Shifting on a bike may be confusing to those who are used to driving in a car. With a manual transmission, you'd start off in 1st gear and increase as you go faster. In cycling it doesn’t work that way, you may ride a 24 speed that means you have 24 different gear combinations. You shift according to how your body feels.
The purpose of shifting is to keep your pedaling at a steady pace, called "cadence" which is the number of times one foot goes around in a minute, as described in our pedaling tips page. You should shift gears every time you feel your legs starting to strain or spin too quickly. This most often happens as terrain changes, as you begin to climb a hill you may need to shift to an easier gear. As you go down a hill, you may need to shift into a harder gear. Use a gear that feels like your keeping a good pace. If you ride in an area with a lot of hills, you may be changing gears a lot to keep yourself comfortable.
You cannot shift a stopped bike, you must pedal in order to shift. It's also important to ease the pressure of your pedaling during the gear changing. This makes the shift smoother and prevents possible drive train glitches. As terrain changes, prepare for the steep parts by shifting into an easier gear before you’re on the steeps.
Shift levers are located on the handlebar usually between the grip and the brake lever. Shifting is accomplished as you are pedaling by moving the shift levers, some are pushed, others are pulled or twisted as part of your grip.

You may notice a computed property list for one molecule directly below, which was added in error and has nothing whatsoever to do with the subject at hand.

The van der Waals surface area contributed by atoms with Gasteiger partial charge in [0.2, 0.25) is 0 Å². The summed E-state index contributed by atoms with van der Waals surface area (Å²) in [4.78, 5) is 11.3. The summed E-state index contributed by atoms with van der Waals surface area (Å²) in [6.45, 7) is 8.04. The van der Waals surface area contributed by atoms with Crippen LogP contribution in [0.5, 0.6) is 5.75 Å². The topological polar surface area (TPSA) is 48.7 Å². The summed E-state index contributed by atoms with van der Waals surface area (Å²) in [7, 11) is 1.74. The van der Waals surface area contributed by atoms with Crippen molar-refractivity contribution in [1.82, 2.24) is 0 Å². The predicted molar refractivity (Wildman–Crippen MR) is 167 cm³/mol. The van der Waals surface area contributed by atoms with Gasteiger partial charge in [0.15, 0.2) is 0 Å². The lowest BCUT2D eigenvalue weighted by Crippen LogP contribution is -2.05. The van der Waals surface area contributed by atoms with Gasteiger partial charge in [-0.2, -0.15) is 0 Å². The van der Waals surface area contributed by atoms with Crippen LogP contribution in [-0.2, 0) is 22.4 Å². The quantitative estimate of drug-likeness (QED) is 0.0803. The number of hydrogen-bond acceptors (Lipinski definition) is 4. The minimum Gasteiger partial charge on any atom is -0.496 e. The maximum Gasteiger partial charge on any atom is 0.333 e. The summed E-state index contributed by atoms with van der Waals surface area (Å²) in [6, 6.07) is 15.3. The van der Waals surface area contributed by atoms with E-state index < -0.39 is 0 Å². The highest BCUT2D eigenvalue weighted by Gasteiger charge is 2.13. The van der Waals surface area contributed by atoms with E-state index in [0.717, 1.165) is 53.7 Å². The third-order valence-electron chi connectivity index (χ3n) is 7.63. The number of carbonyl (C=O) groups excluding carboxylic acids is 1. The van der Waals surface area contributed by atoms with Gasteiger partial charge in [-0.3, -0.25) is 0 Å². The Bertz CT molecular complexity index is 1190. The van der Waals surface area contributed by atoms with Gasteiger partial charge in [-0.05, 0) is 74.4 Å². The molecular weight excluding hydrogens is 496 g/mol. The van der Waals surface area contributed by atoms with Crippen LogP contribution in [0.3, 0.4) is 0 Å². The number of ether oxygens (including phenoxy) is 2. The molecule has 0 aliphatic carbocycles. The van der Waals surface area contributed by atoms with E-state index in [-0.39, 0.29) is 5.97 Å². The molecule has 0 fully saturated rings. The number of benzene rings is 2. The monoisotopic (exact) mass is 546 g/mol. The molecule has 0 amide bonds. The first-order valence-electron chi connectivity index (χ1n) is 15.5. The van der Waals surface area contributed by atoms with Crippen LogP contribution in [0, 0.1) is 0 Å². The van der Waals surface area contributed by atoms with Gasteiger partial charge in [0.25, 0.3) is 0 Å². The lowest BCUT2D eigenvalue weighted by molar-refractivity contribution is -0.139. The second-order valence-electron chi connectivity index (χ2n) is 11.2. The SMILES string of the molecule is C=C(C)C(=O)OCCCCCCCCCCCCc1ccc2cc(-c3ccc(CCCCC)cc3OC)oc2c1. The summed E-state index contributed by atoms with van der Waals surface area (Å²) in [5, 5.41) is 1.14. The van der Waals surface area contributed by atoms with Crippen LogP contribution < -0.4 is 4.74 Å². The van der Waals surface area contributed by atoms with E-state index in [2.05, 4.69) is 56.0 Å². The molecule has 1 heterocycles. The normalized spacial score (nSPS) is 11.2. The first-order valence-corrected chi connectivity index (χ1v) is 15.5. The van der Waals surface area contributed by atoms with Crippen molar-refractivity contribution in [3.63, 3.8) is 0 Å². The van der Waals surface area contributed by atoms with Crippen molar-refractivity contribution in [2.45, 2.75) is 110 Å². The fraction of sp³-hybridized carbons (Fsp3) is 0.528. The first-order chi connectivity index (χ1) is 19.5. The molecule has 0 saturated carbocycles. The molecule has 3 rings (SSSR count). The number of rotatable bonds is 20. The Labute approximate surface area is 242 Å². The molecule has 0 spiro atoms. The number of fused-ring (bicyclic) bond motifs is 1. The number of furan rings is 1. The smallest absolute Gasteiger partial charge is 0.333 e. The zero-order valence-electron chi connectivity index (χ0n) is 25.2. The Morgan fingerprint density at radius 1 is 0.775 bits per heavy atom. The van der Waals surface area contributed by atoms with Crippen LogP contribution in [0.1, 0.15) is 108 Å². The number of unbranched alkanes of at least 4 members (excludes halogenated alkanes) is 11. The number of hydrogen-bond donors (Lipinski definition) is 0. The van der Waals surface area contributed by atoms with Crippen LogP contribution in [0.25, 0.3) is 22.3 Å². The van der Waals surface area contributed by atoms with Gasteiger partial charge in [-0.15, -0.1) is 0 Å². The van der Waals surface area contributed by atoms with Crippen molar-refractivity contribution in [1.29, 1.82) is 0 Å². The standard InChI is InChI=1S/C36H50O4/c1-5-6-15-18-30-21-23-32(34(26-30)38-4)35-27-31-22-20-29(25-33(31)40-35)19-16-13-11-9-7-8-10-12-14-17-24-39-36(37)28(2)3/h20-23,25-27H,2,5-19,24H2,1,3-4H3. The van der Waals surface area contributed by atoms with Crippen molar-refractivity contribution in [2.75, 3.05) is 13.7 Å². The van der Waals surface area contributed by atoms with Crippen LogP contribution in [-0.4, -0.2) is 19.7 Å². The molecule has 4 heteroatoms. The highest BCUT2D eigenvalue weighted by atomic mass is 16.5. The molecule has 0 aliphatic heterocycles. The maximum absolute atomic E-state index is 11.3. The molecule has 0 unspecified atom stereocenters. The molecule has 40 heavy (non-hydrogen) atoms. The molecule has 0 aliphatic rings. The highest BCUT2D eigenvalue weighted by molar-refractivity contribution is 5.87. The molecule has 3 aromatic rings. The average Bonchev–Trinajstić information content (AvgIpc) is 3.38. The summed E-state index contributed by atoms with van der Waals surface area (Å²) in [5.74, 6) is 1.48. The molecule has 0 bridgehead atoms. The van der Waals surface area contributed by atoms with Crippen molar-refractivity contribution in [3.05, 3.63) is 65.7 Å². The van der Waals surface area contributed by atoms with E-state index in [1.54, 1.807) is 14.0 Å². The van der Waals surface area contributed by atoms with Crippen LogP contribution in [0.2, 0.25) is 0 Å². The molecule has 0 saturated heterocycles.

Shifting will make pedaling either easier or harder. Right handed shifting makes small differences in pedaling effort. Shifting the right handed lever moves the chain across the gears on the rear wheel. The larger the cog, the easier it is to pedal and smallest is the hardest. the left handed shift lever makes larger differences in effort. Operating this lever moves the chain between the two or three chain rings on the front crank of your drive train. In the front, the larger the ring is the harder it is to pedal and smaller is easier. Front shifting is used less frequent than the rear. Those who ride in flatter areas don’t shift the front much at all.
Modern bicycles may have up to 27 gear combinations, but it is not recommended to use all of them. Imagine keeping them somewhat inline front to back as illustrated on the right. If the front gear is in low then keep the back in a lower gear. If the front in the middle then the middle gears for the back. Lastly if in the high gear in the front then high gear in the back. It's bad to cross the gears low to high, or high to low. Those gear ratio are going to be redundant, and more importantly you are creating side to side stress on your chain. This stress will lead to premature wear on the chain, resulting in slipping when more pressure is applied or even failure and breaking.
A good tip to remember is when the chain is closer to the bike frame, front and rear, you’re in your easier gears for climbing. As the chain shifts to the right away from the bike frame, the gears get harder for going faster on the flats.